There are multiple passages (2 Samuel 19:13 example) that speak about teared clothes. The attitude and meaning of this act is clear to me but I was unsure how to imagine it.

Does it mean that Tamar was going naked around Jerusalem?

Same for Reuben in Genesis 37:29 ?

  • =1 - Good question and one I'd never thought to pursue.
    – tblue
    Jul 7, 2020 at 23:40

3 Answers 3


The following is an excerpt of an interesting and detailed article on the rending of garments:

Tearing of clothes: A study of an ancient practice in the Old Testament

Authors: Obiorah M. Jerome1 and Favour C. Uroko - 2018, pp. 8

p. 6 [white-space added]

The verb of action in tearing clothes

With the exception of Leviticus 10:1–7 that uses the verbal root פרם’ ּto tear clothes into pieces’, the OT is consistent in using the root קרע’ tear, rend’, in the qal for the action of tearing clothes. This Hebrew root is associated with the ritual of tearing of clothes in the OT (Thiel 2004). Very little is known in the OT on how the garments were torn.

It is only in 2 Kings 2:12 that Elisha tore his garment into two. A certain study of the verb of action, קרע ,offers this observation: ‘an examination of its use shows conclusively that a violent action of tearing is denoted by it’ (Morris 1900:23). This makes sense if tearing clothes is ‘an expression of fear, horror, consternation, or dismay over a calamity that has directly or indirectly affected the person performing the action, or threatens to do so’ (Thiel 2004:175).

It is said of Jacob, for instance, that after tearing his clothes, he put on sackcloth on his loins (Gn 37:34). This could mean that his body was indeed exposed by the tearing of clothes. It is also said of Ahab that he put sackcloth on his bare flesh. Tearing of clothes must have been performed in such a way that one was almost naked and needed another covering.


Does tearing clothing imply nakedness?

No, not necessarily.

Does it mean that Tamar was going naked around Jerusalem?

No. She did not tear her undergarment.

2 Samuel 13:19 Tamar put ashes on her head and tore the ornate robe she was wearing.

Similarly for the priests:

Exodus 28:42 “Make linen undergarments as a covering for the body, reaching from the waist to the thigh. 43Aaron and his sons must wear them whenever they enter the tent of meeting or approach the altar to minister in the Holy Place, so that they will not incur guilt and die.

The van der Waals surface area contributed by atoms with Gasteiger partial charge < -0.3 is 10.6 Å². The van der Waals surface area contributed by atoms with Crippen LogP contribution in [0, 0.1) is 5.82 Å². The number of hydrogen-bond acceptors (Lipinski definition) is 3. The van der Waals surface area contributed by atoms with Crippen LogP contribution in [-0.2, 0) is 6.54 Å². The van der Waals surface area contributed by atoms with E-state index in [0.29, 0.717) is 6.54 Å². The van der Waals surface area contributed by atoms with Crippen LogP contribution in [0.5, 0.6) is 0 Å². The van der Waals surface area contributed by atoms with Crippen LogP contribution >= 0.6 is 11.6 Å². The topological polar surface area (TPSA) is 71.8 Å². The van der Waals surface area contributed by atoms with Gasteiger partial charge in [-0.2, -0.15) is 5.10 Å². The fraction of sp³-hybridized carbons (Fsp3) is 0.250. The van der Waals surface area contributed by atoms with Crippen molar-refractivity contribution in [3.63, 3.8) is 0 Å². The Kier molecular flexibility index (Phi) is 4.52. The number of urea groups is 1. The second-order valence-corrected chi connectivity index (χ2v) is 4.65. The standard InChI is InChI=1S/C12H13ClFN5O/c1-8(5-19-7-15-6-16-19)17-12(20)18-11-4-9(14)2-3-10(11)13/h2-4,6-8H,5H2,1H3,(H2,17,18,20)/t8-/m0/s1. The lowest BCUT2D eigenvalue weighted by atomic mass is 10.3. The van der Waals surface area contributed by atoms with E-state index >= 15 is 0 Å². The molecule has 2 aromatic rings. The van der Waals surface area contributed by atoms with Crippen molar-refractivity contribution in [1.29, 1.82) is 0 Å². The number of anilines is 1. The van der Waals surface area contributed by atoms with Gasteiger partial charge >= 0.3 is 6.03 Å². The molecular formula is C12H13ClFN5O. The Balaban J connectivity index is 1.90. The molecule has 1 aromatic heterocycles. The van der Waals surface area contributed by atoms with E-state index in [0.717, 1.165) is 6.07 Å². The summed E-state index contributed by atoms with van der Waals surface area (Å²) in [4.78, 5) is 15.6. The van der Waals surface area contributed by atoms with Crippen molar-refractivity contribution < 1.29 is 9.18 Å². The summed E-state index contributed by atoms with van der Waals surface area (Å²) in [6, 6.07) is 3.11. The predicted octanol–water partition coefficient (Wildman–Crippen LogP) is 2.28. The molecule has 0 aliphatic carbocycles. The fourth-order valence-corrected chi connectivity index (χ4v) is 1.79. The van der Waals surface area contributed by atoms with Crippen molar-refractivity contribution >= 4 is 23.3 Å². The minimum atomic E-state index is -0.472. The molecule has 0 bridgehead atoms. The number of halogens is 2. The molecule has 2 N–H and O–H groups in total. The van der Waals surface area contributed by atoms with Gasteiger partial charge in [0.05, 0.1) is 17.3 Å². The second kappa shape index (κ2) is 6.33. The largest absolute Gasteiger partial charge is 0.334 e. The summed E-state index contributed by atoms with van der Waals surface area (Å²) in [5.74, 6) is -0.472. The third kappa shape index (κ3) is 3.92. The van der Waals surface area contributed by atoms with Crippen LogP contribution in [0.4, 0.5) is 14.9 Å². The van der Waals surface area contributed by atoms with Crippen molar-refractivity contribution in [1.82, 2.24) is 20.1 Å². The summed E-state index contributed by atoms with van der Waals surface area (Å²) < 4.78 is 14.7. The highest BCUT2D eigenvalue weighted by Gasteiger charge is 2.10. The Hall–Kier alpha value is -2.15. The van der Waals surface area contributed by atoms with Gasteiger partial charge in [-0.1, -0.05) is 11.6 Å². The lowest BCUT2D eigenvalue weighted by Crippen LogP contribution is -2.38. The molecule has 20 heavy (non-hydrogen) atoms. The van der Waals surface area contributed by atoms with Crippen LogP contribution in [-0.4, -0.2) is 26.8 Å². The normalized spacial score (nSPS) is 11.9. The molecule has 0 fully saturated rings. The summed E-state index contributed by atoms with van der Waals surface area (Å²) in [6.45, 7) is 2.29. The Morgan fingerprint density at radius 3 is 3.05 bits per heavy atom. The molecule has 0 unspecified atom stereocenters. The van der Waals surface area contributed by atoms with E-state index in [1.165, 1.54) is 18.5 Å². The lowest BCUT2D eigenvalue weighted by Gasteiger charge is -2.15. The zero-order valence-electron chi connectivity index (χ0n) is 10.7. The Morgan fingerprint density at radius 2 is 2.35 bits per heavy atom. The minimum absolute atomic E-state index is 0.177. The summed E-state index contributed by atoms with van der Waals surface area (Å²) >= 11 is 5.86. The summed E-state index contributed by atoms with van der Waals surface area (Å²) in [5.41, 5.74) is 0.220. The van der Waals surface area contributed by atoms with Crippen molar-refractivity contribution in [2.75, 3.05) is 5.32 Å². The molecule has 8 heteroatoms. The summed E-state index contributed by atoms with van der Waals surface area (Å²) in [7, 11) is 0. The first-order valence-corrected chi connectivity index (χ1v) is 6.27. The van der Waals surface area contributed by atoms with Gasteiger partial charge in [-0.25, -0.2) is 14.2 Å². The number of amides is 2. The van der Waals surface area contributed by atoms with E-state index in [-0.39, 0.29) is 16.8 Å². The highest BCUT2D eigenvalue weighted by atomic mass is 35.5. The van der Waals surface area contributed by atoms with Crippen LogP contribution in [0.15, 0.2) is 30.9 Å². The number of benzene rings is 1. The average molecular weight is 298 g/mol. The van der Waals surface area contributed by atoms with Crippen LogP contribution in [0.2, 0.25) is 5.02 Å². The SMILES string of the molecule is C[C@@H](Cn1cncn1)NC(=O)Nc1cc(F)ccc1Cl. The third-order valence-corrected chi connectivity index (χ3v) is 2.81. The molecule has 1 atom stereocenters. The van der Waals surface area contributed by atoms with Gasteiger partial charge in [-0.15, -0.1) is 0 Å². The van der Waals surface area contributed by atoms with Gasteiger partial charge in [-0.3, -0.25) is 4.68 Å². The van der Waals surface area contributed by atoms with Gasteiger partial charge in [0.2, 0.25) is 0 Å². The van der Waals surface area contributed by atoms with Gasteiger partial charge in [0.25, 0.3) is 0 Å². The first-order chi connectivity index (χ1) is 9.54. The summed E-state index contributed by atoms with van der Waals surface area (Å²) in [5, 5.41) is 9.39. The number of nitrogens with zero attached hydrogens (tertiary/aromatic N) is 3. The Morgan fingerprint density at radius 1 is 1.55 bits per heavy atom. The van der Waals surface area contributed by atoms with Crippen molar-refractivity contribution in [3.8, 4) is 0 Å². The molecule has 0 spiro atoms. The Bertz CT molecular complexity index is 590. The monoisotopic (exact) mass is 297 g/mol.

“This is to be a lasting ordinance for Aaron and his descendants.

Mark 14:63 The high priest tore his clothes. "Why do we need any more witnesses?" he asked.

It was a symbolic act. It was not necessary that the high priest tore his undergarment and it is forbidden if he was in the Holy Place.

The symbolic point was not necessarily to expose the flesh. If it were, why bothered covering yourself with sackcloth afterward.

2 Kings 19:1 When King Hezekiah heard this, he tore his clothes and put on sackcloth and went into the temple of the LORD.

Esther 4:1 When Mordecai learned of all that had been done, he tore his clothes, put on sackcloth and ashes, and went out into the city, wailing loudly and bitterly.

Joshua 7:6Then Joshua tore his clothes and fell facedown to the ground before the ark of the LORD, remaining there till evening. The elders of Israel did the same, and sprinkled dust on their heads.

1 Kings 21:27 When Ahab heard these words, he tore his clothes, put on sackcloth and fasted. He lay in sackcloth and went around meekly.

Genesis 37:34 Then Jacob tore his clothes, put on sackcloth and mourned for his son many days.

Having said all the above, if a person didn't have any undergarment on, then tearing clothes would expose the flesh. Also, there was nothing to prevent some to tore their immediate undergarment either.

2 Samuel 1:11-12 Then David and all the men with him took hold of their clothes and tore them. They mourned and wept and fasted till evening for Saul and his son Jonathan, and for the army of the Lord and for the nation of Israel, because they had fallen by the sword.

Some of these David's macho guys might have exposed their chests.

In conclusion, I do not see the symbolic act require exposing flesh but it didn't prevent it either.

  • I always imagined the Israelites and Roman having just a toga and nothing under it (kilt-style), thanks for pointing that out!
    – vwvw
    Jul 8, 2020 at 12:18

The act of tearing one's clothing to signify utter despair and/or extreme anguish is a well documented Hebrew custom. It is recorded regularly throughout the Bible. Here is a sample: Gen 37:29, 34, Josh 7:6, 11:35, 2 Sam 13:31, 1 Kings 21:27, 2 Kings 2:12, 5:7, 8, 6:30, 19:1, 22:11, 2 Chron 34:19, Est 4:1, Isa 37:1, Matt 26:65, Mark 14:63, Acts 14:14, etc.

Significantly, the High priest was forbidden to tear his clothes (Lev 21:10) because they were regarded as sacred garments. However, Rabbinic rules stated that it was permissible when the priest heard blasphemy and/or the accused deserved death.

Sometimes, if even greater emotion was felt than shown by tearing one's clothing, then it was customary to also put on sackcloth and/or put soil on the head. These are all symbolic acts. But this diverges from the question at hand.

From the survey of the above instances, ripping in the garments might include only the outer garment but could also include the undergarment(s) as well. In any case, it did not expose much flesh and did not make the one who ripped fully or even symbolically naked. However, part of the chest may have been exposed. It was a symbolic act showing humility, desperation, helplessness and vexation. This often included anger and frustration as well.

Your Answer

By clicking “Post Your Answer”, you agree to our terms of service and acknowledge that you have read and understand our privacy policy and code of conduct.

Not the answer you're looking for? Browse other questions tagged or ask your own question.